HELENA, Mont. (AP) — Montana lawmakers began debating two proposals Tuesday that would restrict access to abortions in the state, launching a renewed focus for the Republican-controlled Legislature on abortion limits after the state in November elected its first Republican governor in 16 years.
One bill would prohibit abortions after 20 weeks of pregnancy. Another one would institute rules about abortion pills and regulate access to them.
Proponents said during a House Judiciary Committee hearing that the measures would protect the health of women seeking abortions and protect unborn fetuses from pain. Opponents said the bills would unconstitutionally limit women's access to abortion.
“It is unethical to intentionally harm an innocent, immature human being,” said Rep. Lola Sheldon-Galloway, R-Great Falls, sponsor of the bill that would ban abortions after 20 weeks.
If her bill passes, abortions beyond the 20-week pregnancy mark would only be legal to prevent serious health risks to the mothers.
In those cases, medical providers would be required to attempt to ensure that the fetus survives. Medical providers who violate the law could be convicted of a felony.
Laurel Hesse, legislative program manager with the ACLU of Montana, said the bill could violate the right to privacy guaranteed by the Montana Constitution. Similar abortion limitations passed in Arizona and Idaho were struck down in federal court, Hesse said.
Another bill would require that abortion pills be administered by a physician. Abortion pills can currently be prescribed in Montana through telehealth services, and in some cases can be mailed to patients.
Martha Stahl, president of Planned Parenthood of Montana, told the committee that patients must have conversations with their health care providers before receiving prescriptions for the medication.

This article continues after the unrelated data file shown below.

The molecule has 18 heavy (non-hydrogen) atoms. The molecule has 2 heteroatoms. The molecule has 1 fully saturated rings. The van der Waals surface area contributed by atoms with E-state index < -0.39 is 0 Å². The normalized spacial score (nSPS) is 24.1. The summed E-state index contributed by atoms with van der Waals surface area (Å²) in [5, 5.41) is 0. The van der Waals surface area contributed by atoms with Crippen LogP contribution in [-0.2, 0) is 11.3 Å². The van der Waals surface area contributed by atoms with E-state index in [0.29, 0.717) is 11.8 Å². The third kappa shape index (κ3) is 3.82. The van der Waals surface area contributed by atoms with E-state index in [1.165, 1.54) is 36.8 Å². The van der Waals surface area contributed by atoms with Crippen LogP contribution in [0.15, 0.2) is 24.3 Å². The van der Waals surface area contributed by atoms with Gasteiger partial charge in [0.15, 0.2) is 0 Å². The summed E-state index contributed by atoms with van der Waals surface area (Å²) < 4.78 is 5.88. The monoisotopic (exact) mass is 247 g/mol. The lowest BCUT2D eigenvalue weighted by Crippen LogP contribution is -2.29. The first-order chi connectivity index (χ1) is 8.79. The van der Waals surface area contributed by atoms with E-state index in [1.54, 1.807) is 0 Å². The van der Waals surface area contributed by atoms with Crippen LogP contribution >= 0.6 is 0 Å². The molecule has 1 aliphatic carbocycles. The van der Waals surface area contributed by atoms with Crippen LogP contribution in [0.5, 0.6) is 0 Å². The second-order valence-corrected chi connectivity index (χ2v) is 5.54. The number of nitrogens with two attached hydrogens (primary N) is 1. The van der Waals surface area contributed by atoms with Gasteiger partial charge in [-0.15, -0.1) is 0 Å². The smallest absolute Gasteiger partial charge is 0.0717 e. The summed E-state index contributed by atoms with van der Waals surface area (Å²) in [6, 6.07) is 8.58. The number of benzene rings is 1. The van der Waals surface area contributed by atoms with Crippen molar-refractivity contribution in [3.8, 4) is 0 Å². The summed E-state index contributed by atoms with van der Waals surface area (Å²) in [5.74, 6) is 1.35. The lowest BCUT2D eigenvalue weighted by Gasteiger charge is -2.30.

Stahl called abortion pills “one of the safest interventions in modern medicine." But proponents of the bill claimed that abortion pills are dangerous for women seeking abortions.
Rep. Sharon Greef, R-Florence, said her bill was not trying to ban abortions, but “is just basically a bill to protect women.”
Opponents said the bill would also make it difficult for low-income or rural women to get abortions.
The House Judiciary Committee is set to hold hearings on two more abortion-related bills on Wednesday.
One would require abortion providers to offer the woman an opportunity to view an active ultrasound, ultrasound images and to listen to the fetal heart tone prior to terminating a pregnancy.
The committee is set to vote Friday on whether to advance the bills to the House floor.
This story has been corrected to say that one bill before the House Judiciary Committee would require abortion providers to offer the woman an opportunity to view an active ultrasound, ultrasound images and to listen to the fetal heart tone prior to terminating a pregnancy. ___
Samuels is a corps member for the Associated Press/Report for America Statehouse News Initiative. Report for America is a nonprofit national service program that places journalists in local newsrooms to report on undercovered issues.